Glass vessel in the form of a pomegranate
Mycenean, about 1400-1200 BC
Found in Tomb 66 at Enkomi, Cyprus
This pomegranate vessel is one of several found on the island of Cyprus. With their shorter necks and pointed leaves they differ from contemporary Egyptian versions, and are in fact closer in form to the real pomegranate fruit. They belong to a series of vessels that must have been made in Levantine glasshouses, in Syria or Cyprus, as counterparts to the Egyptian series which were more common at this time (the Late Bronze Age). Since most of this particular form have been found on Cyprus, it seems likely that they were made there.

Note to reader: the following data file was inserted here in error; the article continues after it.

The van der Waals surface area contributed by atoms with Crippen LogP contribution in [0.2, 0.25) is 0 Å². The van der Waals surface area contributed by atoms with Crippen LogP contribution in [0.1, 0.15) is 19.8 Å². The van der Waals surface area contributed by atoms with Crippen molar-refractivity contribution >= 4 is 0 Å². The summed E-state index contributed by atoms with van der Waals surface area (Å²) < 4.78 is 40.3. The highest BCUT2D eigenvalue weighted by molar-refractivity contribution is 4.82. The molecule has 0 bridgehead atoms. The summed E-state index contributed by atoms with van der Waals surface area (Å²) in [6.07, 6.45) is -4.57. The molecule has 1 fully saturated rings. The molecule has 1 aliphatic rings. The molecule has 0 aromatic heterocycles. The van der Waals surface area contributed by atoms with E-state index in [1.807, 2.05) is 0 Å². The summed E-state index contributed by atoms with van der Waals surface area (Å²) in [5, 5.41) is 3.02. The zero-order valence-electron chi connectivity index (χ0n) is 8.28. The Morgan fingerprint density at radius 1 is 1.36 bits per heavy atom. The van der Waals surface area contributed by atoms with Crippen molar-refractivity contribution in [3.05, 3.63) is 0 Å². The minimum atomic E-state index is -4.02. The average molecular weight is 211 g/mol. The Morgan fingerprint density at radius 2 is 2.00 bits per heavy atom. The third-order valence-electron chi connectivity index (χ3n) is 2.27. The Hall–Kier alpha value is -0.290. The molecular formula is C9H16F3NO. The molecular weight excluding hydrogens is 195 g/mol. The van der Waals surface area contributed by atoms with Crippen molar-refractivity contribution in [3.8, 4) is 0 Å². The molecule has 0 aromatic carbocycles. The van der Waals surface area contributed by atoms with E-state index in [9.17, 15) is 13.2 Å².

Other core-formed vessels made in the Levant and not part of the Egyptian repertoire include jugs with a spout at the lip, jugs on a tall base, and tubular bottles crowned by pomegranates.
Core-formed glass vessels were not produced in Greece at this time, though glass ornaments of bright blue or occasionally green glass with flat backs and suspension holes have been found. These occur in many different forms, the most common being rosettes and spirals. They were evidently designed for personal ornament, often strung together to form necklaces or diadems, and some may have been sewn onto garments.
H. Tait (ed.), Five thousand years of glass-1, 2nd paperback edition (London, The British Museum Press, 1999)
D.B. Harden, Catalogue of Greek and Roman-1 (London, The British Museum Press, 1981)
D.B. Harden and others, The British Museum: masterpiec (London, 1968)
Height: 8.500 cm
Diameter: 6.500 cm
Height: 8.500 cm
GR 1897.4-1.1052 (Glass 14)
Miss E.T. Turner Bequest excavations